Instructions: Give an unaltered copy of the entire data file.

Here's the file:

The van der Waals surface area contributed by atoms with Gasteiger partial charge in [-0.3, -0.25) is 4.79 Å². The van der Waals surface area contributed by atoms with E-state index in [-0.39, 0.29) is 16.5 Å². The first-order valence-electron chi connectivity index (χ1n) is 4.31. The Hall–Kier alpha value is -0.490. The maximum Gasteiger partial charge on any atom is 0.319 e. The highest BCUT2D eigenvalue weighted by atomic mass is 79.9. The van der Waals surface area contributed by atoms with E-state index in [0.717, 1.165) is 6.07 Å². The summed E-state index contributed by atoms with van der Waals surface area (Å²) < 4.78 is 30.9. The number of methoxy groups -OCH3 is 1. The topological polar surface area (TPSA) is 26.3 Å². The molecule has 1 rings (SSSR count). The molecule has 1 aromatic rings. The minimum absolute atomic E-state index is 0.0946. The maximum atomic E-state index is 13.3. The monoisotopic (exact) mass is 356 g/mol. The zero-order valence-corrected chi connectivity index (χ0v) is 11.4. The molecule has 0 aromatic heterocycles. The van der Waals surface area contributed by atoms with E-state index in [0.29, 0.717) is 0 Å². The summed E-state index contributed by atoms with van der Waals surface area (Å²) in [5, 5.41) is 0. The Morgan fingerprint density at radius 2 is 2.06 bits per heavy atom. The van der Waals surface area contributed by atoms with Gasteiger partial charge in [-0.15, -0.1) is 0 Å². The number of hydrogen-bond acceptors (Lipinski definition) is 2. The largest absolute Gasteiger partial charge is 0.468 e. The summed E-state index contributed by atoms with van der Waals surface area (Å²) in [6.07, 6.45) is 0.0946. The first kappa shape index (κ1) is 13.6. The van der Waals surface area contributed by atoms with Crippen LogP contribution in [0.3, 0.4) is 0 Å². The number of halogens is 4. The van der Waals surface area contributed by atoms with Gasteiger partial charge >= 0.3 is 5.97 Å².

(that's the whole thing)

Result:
The van der Waals surface area contributed by atoms with Gasteiger partial charge in [-0.3, -0.25) is 4.79 Å². The van der Waals surface area contributed by atoms with E-state index in [-0.39, 0.29) is 16.5 Å². The first-order valence-electron chi connectivity index (χ1n) is 4.31. The Hall–Kier alpha value is -0.490. The maximum Gasteiger partial charge on any atom is 0.319 e. The highest BCUT2D eigenvalue weighted by atomic mass is 79.9. The van der Waals surface area contributed by atoms with E-state index in [0.717, 1.165) is 6.07 Å². The summed E-state index contributed by atoms with van der Waals surface area (Å²) < 4.78 is 30.9. The number of methoxy groups -OCH3 is 1. The topological polar surface area (TPSA) is 26.3 Å². The molecule has 1 rings (SSSR count). The molecule has 1 aromatic rings. The minimum absolute atomic E-state index is 0.0946. The maximum atomic E-state index is 13.3. The monoisotopic (exact) mass is 356 g/mol. The zero-order valence-corrected chi connectivity index (χ0v) is 11.4. The molecule has 0 aromatic heterocycles. The van der Waals surface area contributed by atoms with E-state index in [0.29, 0.717) is 0 Å². The summed E-state index contributed by atoms with van der Waals surface area (Å²) in [5, 5.41) is 0. The Morgan fingerprint density at radius 2 is 2.06 bits per heavy atom. The van der Waals surface area contributed by atoms with Gasteiger partial charge in [-0.15, -0.1) is 0 Å². The number of hydrogen-bond acceptors (Lipinski definition) is 2. The largest absolute Gasteiger partial charge is 0.468 e. The summed E-state index contributed by atoms with van der Waals surface area (Å²) in [6.07, 6.45) is 0.0946. The first kappa shape index (κ1) is 13.6. The van der Waals surface area contributed by atoms with Crippen LogP contribution in [0.3, 0.4) is 0 Å². The number of halogens is 4. The van der Waals surface area contributed by atoms with Gasteiger partial charge >= 0.3 is 5.97 Å².